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“The Place” signifies a London theater where pianist, Chris Burn, and his ensemble, featuring an assemblage of noteworthy British free-jazz/improvising artists, performed these compositions during the “Crosswinds” festival. The opener “Presponse,” elicits notions of an avant-garde or offbeat Sci-Fi thriller due to a series of fragmented themes and brazenly stated undercurrents by saxophonist John Butcher, flutist, Jim Denley and the strings section. Furthermore, Burn renders some relatively eerie statements via his utilization of a toy piano.
In the liners, Burn mentions that Keith Rowe’s “Pollock#82,” represents “ the first time that a composer outside of Ensemble had written a piece for the group. Here, the musicians pursue mischievous evolvement, propelled by nimbly plucked strings, Butcher’s raspy-throated sax lines, and a volley of whimsically inclined call and response type exhanges. Saxophonist, Evan Parker appears on the final cut, “Blocks And Arches,” which is a work featuring circular motifs, flickering notes or as my attentive grandson stated, “the movement of cartoon-like characters” or “the sound of something spinning.” Thus, music of this ilk disproves any notions of barriers, or perhaps anything that might intimate a finite conclusion. Recommended!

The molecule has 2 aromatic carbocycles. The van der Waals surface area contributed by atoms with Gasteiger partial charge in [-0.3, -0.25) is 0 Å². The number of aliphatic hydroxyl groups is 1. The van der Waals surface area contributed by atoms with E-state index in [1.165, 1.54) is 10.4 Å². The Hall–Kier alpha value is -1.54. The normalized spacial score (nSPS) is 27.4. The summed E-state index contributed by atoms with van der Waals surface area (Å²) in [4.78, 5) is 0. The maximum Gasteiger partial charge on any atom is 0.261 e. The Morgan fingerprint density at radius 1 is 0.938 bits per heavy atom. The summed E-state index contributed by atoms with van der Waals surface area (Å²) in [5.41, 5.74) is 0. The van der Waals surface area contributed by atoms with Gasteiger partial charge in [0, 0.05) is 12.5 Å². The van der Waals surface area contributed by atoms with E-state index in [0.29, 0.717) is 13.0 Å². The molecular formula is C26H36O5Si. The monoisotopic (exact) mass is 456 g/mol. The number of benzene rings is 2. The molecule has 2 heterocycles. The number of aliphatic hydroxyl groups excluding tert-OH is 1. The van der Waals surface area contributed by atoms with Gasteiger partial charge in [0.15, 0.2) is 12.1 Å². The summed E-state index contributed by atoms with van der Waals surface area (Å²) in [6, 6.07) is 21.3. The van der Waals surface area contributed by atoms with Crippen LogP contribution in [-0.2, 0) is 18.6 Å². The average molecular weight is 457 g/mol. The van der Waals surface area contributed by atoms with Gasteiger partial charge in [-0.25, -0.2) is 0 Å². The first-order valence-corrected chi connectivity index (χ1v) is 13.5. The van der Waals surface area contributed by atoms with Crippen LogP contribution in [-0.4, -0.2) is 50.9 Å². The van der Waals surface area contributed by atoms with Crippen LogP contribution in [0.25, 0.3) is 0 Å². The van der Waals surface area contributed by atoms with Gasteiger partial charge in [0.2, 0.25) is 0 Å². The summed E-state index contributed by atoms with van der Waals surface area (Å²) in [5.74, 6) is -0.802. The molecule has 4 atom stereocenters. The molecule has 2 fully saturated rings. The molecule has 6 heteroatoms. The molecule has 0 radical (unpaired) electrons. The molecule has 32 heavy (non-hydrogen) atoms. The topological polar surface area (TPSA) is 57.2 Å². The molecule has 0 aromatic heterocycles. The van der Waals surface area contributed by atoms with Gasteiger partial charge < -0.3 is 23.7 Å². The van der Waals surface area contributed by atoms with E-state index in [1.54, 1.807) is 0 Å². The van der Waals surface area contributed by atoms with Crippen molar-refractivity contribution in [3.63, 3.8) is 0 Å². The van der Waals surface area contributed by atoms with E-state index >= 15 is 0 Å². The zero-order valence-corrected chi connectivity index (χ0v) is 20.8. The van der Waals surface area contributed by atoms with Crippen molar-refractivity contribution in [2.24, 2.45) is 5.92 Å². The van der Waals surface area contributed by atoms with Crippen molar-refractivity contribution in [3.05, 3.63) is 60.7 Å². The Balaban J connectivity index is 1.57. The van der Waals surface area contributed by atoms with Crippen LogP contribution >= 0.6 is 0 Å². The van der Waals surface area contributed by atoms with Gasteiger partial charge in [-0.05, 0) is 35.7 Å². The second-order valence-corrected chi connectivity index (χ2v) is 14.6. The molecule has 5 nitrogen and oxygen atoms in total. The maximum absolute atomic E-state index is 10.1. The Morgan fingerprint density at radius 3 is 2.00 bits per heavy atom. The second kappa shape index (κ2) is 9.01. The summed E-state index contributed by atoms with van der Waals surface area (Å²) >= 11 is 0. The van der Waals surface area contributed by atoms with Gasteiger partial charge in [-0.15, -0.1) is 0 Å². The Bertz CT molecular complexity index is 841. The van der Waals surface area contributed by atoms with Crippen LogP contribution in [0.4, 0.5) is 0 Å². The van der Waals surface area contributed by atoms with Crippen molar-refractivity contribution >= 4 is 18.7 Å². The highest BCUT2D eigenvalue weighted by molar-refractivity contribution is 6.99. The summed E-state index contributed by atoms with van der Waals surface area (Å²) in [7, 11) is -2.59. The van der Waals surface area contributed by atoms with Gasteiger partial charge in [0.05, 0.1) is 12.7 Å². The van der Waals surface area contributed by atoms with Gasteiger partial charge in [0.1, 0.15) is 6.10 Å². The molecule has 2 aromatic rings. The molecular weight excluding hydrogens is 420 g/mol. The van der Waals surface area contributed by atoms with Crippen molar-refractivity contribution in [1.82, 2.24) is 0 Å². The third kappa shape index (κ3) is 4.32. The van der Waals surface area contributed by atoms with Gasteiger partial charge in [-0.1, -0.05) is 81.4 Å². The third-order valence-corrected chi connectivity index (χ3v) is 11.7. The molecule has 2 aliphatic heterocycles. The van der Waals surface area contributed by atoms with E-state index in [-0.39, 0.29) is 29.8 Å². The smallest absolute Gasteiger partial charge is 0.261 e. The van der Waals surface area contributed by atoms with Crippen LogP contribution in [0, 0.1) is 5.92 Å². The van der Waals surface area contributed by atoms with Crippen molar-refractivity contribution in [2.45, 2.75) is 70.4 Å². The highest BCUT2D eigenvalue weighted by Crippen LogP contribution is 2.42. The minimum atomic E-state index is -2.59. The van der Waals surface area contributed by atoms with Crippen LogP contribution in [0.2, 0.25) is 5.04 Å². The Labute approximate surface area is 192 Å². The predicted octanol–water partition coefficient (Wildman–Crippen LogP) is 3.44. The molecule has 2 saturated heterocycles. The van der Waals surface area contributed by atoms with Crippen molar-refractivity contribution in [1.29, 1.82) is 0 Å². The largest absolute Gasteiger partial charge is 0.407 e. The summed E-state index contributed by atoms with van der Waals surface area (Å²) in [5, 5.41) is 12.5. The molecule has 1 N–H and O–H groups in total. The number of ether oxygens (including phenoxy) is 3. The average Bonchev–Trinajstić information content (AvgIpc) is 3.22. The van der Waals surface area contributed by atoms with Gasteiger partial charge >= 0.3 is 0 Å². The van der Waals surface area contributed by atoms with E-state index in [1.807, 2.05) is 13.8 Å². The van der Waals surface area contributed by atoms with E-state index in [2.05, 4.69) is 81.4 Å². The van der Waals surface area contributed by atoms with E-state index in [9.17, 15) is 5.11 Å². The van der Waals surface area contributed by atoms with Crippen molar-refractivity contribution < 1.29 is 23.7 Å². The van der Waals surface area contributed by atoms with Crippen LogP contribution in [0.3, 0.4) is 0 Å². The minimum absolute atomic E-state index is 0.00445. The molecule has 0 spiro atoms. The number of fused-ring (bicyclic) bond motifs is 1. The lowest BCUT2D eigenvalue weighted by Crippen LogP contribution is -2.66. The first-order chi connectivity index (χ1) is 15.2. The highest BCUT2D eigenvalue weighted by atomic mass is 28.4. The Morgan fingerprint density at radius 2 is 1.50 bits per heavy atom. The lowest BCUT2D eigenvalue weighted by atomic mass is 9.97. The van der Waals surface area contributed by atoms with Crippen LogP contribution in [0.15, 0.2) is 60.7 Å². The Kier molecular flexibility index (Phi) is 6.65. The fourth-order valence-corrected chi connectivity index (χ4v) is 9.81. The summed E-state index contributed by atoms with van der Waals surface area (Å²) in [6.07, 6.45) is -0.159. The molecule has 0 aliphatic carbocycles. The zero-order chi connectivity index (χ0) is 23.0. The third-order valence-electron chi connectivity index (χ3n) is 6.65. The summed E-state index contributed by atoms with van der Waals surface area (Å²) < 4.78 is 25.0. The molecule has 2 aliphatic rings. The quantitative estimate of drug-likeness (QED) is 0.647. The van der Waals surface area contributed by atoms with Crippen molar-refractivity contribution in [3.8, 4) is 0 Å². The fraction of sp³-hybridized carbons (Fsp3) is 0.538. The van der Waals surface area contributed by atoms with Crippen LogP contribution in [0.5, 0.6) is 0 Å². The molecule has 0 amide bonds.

I was first exposed to jazz as a middle school band student. A college ensemble passed through and put on a concert for the band students (of which I was one). The level of mastery and musicianship blew me away, intimidated, and inspired me
I was first exposed to jazz as a middle school band student. A college ensemble passed through and put on a concert for the band students (of which I was one). The level of mastery and musicianship blew me away, intimidated, and inspired me. Try as I might, I was never able to achieve a high enough level of competency to perform at the level I was first and subsequently exposed to. Regardless, I was hooked on jazz and remain so to this day.